Analysis:  Last year the Tennessee Supreme Court decided another important case that interprets the Governmental Tort Liability Act (“GTLA”) in conjunction with other Tennessee statutes.  In this case the Tennessee Supreme Court found that the 120 day extension of time to file a healthcare liability action (formerly medical malpractice cause of action) when pre-suit notice is provided does not apply to GTLA lawsuits.  The Tennessee Supreme Court in Walton Cunningham v. Williamson County Hospital District et al, 405 S.W.3d 41 (Tenn. 2013) dealt with a medical malpractice claim that was filed 15 months after the claim accrued at the time of the death.  The plaintiffs relied upon T.C.A. § 29-26-121 that provides a 120 day extension of time beyond the one year statute of limitations to file suit after pre-suit notice is provided under the statute.  The pertinent part of T.C.A. § 29-26-121 provides as follows:


(c) When notice is given to a provider as provided in this section, the applicable statutes of limitations and repose shall be extended for a period of one hundred twenty (120) days from the date of expiration of the statute of limitations and statute of repose applicable to that provider...


The question in this case therefore was whether the extension found in T.C.A. § 29-26-121 applies to a GTLA healthcare liability claim (essentially a medical malpractice case against a governmental entity).  The statute of limitations for a GTLA claim is one year as explicitly provided in T.C.A. § 29-20-305(b) which provides as follows:


(b) The action must be commenced within twelve (12) months after the cause of action arises.


As a result, there is a conflict between the SOL of 12 months for a GTLA claim and 12 months + 120 days (with pre-suit notice) in the healthcare liability statute.  The GTLA is a specific statute where the government waives immunity in certain limited circumstances.  However, “because waiver of immunity is in derogation of the common law, any claim for damages brought under the GTLA must be in stri...

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TAGS: GTLA, Tennessee Medical Malpractice/Health Care Liability, Statute of Limitations, Statute of Repose Comments [0]

Do the Health Care Liability Action pre-suit notice requirements and tolling provisions found in T.C.A. § 29-26-122 apply to a GTLA (Governmental Tort Liability Act) case in Tennessee?

Posted on Mar 24 2013 9:21PM by Attorney, Jason A. Lee

Brief Summary:  In a Tennessee GTLA Health Care Liability Action, the statute of limitations tolling provisions found in T.C.A. § 29-26-121 for the pre-suit notice requirements do not apply.  A Health Care Liability Action brought under the GTLA must therefore be filed within the one year statute of limitations with no tolling available under this statute.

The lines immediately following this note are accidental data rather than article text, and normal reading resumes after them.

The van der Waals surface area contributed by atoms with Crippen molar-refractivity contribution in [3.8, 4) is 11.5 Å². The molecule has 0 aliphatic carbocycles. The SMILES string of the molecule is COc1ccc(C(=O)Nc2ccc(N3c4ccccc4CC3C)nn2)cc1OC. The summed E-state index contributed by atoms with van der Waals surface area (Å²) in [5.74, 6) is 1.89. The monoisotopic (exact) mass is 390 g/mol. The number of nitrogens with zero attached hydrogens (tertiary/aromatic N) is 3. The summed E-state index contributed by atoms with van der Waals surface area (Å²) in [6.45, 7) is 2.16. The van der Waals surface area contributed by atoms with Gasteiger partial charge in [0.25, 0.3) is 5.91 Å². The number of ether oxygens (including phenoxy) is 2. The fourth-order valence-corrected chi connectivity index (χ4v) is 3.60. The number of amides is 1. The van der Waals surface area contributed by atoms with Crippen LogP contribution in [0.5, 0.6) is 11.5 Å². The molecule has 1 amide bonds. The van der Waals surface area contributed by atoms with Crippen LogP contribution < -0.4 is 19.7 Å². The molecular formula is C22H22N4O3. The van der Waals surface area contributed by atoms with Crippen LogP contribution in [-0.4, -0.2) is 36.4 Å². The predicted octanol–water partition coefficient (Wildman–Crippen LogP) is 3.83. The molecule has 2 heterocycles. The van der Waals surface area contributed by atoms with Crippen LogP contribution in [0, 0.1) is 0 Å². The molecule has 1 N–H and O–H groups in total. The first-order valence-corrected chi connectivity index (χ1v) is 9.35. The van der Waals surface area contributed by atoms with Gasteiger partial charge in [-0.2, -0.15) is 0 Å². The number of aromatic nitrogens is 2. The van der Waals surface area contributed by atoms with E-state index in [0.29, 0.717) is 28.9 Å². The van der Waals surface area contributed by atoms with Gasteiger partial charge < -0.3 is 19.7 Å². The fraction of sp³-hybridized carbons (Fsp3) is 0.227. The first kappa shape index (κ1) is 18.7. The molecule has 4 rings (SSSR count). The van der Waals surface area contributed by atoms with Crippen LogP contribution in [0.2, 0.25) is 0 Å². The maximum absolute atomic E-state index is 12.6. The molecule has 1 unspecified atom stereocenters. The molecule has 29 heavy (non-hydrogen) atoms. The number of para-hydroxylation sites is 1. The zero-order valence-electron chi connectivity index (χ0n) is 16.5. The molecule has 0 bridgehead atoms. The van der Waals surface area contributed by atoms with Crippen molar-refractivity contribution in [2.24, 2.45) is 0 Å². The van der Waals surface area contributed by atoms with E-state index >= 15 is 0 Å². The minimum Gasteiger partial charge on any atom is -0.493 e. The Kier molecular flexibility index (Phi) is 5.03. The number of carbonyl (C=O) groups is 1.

Analysis:  In Betty Lou Lawing v. Greene County EMS, No. E2011-01201-COA-R9-CV, 2012 WL 6562155 (Tenn. Ct. App. December 17, 2012) the Tennessee Court of Appeals discussed the Health Care Liability Action (Medical Malpractice) pre-suit notice requirements and their applicability in a GTLA case (the Tennessee Governmental Tort Liability Act can be found in T.C.A. § 29-20-101 et seq.).  In the Lawing case there was an alleged medical malpractice event on July 8, 2009 that resulted in an injury.  Notice pursuant to T.C.A. § 29-26-121 was provided on July 2nd, 2010, which was within the one year statute of limitations.  The lawsuit was then filed on October 27, 2010, outside of the one year statute of limitations but within the 120 day tolling provision contained in T.C.A. § 29-26-121 (the statute provides a 120 day extension of the one year statute of limitations when notice is provided to the opposing party within the one year statute of limitations).  The question, therefore, was whether the plaintiff could take advantage of the tolling provisions found in T.C.A. § 29-26-121 for this Health Care Liability Action brought under the GTLA.


The Tennessee Supreme Court has previously held that claims against governmental entities “must be brought in strict compliance with the GTLA, and that our courts have thus held that the savings statute as well as joinder provisions in the comparative fault statute do not operate to extend the statute of limitations in the GTLA because the legislature did not expressly provide that they would apply to claims under the GTLA”.  Lawing at 2 (citing Lynn v. City of Jackson, 63 S.W.3d 332 (Tenn. 2001); Daniel v. Hardin County General Hospital, 971 S.W.2d 21 (Tenn. Ct. App. 1997)) (Note that T.C.A. § 20-1-119 was amended by the legislature in 1999 after the Daniel decision to explicitly apply the comparative fault joinder provisions to GTLA cases – however it took a specific act of the Tennessee legislature to make this clear as required under the GTLA).

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TAGS: Tennessee Comparative Fault, Defenses, GTLA, Tennessee Medical Malpractice/Health Care Liability, Savings Statute, Statute of Limitations, Civil Procedure Comments [0]

Jason A. Lee is a Member of Burrow Lee, PLLC. He practices in all areas of defense litigation inside and outside of Tennessee.

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Tennessee Defense Litigation Blog
Jason A. Lee, Member of Burrow Lee, PLLC
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E-mail: jlee@burrowlee.com